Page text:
VOORHEES, N.J. — Rick Wilson has been around quite a bit.

He owns over 30 years of NHL coaching experience, has served seven different teams and won a Stanley Cup with the Stars in 1999.

The 68-year-old knows a thing or two about coaching.

And he believes in the Flyers' coaches, a staff that is essentially in audition mode with a new general manager taking over the reins. The 2018-19 Flyers have underperformed, which is a major reason why Ron Hextall no longer has a job and why Chuck Fletcher was being introduced at a press conference Wednesday.

The coaching staff is now fighting for its future in the Flyers' organization. Gord Murphy was let go last week after Hextall's firing and before Fletcher's arrival.

Now Wilson is on board, fresh out of retirement. He has been impressed by head coach Dave Hakstol and assistants Kris Knoblauch (power play), Ian Laperriere (penalty kill) and Kim Dillabaugh (goalies), a group that has been under heavy outside criticism for the Flyers' shortcomings through 25 games this season.

"I love working with these young coaches, it's a good coaching staff — really good coaching staff," Wilson said Wednesday after his first practice. "They're younger and they know the new elements in the game — the video elements, the computer side of things, the analytics.

"You've got to work together. It's part of a team, that's what I've always been a part of. There's no single answer to anything that's going on around here — not one single answer." 


Wilson is more of an old-school guy embracing the new age of coaching but never losing his approach.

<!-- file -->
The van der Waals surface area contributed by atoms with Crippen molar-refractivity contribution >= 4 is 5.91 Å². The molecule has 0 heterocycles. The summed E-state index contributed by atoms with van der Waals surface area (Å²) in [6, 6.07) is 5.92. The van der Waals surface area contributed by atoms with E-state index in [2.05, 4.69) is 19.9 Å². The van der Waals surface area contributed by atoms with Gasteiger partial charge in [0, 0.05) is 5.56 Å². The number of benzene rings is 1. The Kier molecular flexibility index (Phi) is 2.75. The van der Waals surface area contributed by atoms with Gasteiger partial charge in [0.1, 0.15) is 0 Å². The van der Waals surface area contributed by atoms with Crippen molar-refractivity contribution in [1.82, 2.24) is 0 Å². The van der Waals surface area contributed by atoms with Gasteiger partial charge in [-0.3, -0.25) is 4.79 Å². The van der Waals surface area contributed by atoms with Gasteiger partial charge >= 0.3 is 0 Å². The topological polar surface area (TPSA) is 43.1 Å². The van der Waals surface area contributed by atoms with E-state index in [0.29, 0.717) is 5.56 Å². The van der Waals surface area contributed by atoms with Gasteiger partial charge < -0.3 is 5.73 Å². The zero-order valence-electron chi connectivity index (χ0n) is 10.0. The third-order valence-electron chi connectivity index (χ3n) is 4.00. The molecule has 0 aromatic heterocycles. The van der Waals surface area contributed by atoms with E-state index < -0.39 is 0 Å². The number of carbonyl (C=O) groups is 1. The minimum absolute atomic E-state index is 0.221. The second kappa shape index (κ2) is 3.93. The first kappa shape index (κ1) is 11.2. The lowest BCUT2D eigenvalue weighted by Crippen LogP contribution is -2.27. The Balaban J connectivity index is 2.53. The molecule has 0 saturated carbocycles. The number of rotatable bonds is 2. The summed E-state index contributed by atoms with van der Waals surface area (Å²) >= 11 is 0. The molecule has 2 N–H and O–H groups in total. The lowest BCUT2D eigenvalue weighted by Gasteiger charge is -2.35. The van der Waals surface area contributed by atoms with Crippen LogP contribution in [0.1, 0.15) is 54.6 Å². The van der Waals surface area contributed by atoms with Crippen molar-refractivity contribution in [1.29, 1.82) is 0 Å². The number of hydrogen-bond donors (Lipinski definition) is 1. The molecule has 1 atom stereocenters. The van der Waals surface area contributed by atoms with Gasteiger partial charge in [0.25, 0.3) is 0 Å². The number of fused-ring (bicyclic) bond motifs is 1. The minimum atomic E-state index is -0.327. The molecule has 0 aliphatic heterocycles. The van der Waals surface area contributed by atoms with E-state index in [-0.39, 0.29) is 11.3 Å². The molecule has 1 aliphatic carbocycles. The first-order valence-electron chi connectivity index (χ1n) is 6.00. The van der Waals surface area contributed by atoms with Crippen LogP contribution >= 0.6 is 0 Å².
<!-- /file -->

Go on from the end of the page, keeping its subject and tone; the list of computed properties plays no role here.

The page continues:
"I come in, I bring in my own computer, which is here (points to head). It's still working, it still goes at 33 speed unfortunately, but it's going," Wilson said. "And my video is here (points to eyes), so my visual. And I guess my analytics is my gut. To me, gut feel is just an accumulation of hundreds of thousands of experiences you've seen and then you draw something, and you don't even know where it all comes from, but you just say you have a gut feel. 

"That's what I believe. I don't know if all that is garbage, it probably is, but that's what I think and maybe that's what I can bring from my side to the young coaching staff."

Wilson, who will oversee the Flyers' blueliners, is a people person. He wants to listen to and learn from his defensemen as much as they do with him. He's known Hakstol for 15 years or so and was hired by Fletcher in Minnesota.

He had the itch to get back into coaching and the Flyers' potential helped make his decision.

"The competitive challenge was there with a team that I thought could go from where they are now to where they can be and should be," he said. "And I hopefully can be some sort of support to them and help.

"I've been in the business long enough — you don't think too much past each season. Everybody is under constant scrutiny and review. In that respect, I don't look too far ahead."

Like Wilson, Fletcher is just starting to acclimate himself to the Flyers' coaches. After Thursday's home game, the real evaluation should begin for Fletcher as the Flyers open a five-game road trip Saturday spanning eight days.

"I want it to work, I want to be successful with this group," Fletcher said. "It's not threats or anything, but if we don't have the solutions in-house, we'll look outside. There's no timetable for any of that, other than we're just trying to get better. 

"It will be great next week going on the road, Western Canada, we'll have time to go for some dinners, we have some back-to-backs, you have some late-night flights and you start to see people in their element."

Wilson has been around long enough to know the feeling of job pressure. Maybe he can help Hakstol, Knoblauch, Laperriere and Dillabaugh just as much as he helps the defensemen.

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